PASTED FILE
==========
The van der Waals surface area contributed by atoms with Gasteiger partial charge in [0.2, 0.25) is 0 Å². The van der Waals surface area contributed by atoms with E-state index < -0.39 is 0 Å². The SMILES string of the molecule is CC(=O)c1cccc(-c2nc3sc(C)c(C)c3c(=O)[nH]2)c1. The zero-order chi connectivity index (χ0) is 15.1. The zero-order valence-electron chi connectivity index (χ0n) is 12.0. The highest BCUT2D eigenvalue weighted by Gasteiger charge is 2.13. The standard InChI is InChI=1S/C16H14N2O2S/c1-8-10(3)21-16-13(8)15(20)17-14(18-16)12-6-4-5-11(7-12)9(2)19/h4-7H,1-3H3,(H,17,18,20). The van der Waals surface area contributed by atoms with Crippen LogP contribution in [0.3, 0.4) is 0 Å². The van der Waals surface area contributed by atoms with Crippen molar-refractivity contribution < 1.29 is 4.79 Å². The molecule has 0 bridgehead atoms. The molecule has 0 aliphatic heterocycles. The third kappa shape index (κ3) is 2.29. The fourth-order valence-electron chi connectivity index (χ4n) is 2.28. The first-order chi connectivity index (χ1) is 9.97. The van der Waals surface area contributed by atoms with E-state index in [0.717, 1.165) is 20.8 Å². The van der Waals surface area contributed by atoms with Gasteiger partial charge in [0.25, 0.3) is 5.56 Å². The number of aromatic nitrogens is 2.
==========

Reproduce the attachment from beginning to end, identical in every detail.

The van der Waals surface area contributed by atoms with Gasteiger partial charge in [0.2, 0.25) is 0 Å². The van der Waals surface area contributed by atoms with E-state index < -0.39 is 0 Å². The SMILES string of the molecule is CC(=O)c1cccc(-c2nc3sc(C)c(C)c3c(=O)[nH]2)c1. The zero-order chi connectivity index (χ0) is 15.1. The zero-order valence-electron chi connectivity index (χ0n) is 12.0. The highest BCUT2D eigenvalue weighted by Gasteiger charge is 2.13. The standard InChI is InChI=1S/C16H14N2O2S/c1-8-10(3)21-16-13(8)15(20)17-14(18-16)12-6-4-5-11(7-12)9(2)19/h4-7H,1-3H3,(H,17,18,20). The van der Waals surface area contributed by atoms with Crippen LogP contribution in [0.3, 0.4) is 0 Å². The van der Waals surface area contributed by atoms with Crippen molar-refractivity contribution < 1.29 is 4.79 Å². The molecule has 0 bridgehead atoms. The molecule has 0 aliphatic heterocycles. The third kappa shape index (κ3) is 2.29. The fourth-order valence-electron chi connectivity index (χ4n) is 2.28. The first-order chi connectivity index (χ1) is 9.97. The van der Waals surface area contributed by atoms with E-state index in [0.717, 1.165) is 20.8 Å². The van der Waals surface area contributed by atoms with Gasteiger partial charge in [0.25, 0.3) is 5.56 Å². The number of aromatic nitrogens is 2.